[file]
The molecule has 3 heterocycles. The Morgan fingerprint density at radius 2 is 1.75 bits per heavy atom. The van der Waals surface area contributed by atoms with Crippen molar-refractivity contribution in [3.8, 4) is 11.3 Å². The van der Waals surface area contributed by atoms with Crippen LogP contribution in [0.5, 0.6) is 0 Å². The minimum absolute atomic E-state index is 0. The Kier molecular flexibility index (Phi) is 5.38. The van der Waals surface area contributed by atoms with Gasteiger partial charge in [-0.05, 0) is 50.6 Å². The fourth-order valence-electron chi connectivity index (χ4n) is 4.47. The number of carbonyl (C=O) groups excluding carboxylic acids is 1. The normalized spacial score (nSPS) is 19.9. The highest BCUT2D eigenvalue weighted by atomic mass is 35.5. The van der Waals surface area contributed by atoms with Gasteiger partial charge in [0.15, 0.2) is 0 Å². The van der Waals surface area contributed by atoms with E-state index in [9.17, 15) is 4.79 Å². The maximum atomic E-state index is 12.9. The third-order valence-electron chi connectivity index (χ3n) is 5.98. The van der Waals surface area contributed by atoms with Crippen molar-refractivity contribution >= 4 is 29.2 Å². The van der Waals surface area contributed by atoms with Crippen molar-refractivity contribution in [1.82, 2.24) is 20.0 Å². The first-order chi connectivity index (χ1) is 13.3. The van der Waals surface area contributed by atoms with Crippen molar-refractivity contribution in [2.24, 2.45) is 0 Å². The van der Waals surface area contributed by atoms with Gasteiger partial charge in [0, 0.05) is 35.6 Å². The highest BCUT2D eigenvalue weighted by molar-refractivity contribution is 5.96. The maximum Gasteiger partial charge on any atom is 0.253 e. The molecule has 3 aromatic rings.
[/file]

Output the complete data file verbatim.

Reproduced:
The molecule has 3 heterocycles. The Morgan fingerprint density at radius 2 is 1.75 bits per heavy atom. The van der Waals surface area contributed by atoms with Crippen molar-refractivity contribution in [3.8, 4) is 11.3 Å². The van der Waals surface area contributed by atoms with Crippen LogP contribution in [0.5, 0.6) is 0 Å². The minimum absolute atomic E-state index is 0. The Kier molecular flexibility index (Phi) is 5.38. The van der Waals surface area contributed by atoms with Gasteiger partial charge in [-0.05, 0) is 50.6 Å². The fourth-order valence-electron chi connectivity index (χ4n) is 4.47. The number of carbonyl (C=O) groups excluding carboxylic acids is 1. The normalized spacial score (nSPS) is 19.9. The highest BCUT2D eigenvalue weighted by atomic mass is 35.5. The van der Waals surface area contributed by atoms with Gasteiger partial charge in [0.15, 0.2) is 0 Å². The van der Waals surface area contributed by atoms with E-state index in [9.17, 15) is 4.79 Å². The maximum atomic E-state index is 12.9. The third-order valence-electron chi connectivity index (χ3n) is 5.98. The van der Waals surface area contributed by atoms with Crippen molar-refractivity contribution >= 4 is 29.2 Å². The van der Waals surface area contributed by atoms with Crippen molar-refractivity contribution in [1.82, 2.24) is 20.0 Å². The first-order chi connectivity index (χ1) is 13.3. The van der Waals surface area contributed by atoms with Crippen molar-refractivity contribution in [2.24, 2.45) is 0 Å². The van der Waals surface area contributed by atoms with Gasteiger partial charge in [0, 0.05) is 35.6 Å². The highest BCUT2D eigenvalue weighted by molar-refractivity contribution is 5.96. The maximum Gasteiger partial charge on any atom is 0.253 e. The molecule has 3 aromatic rings.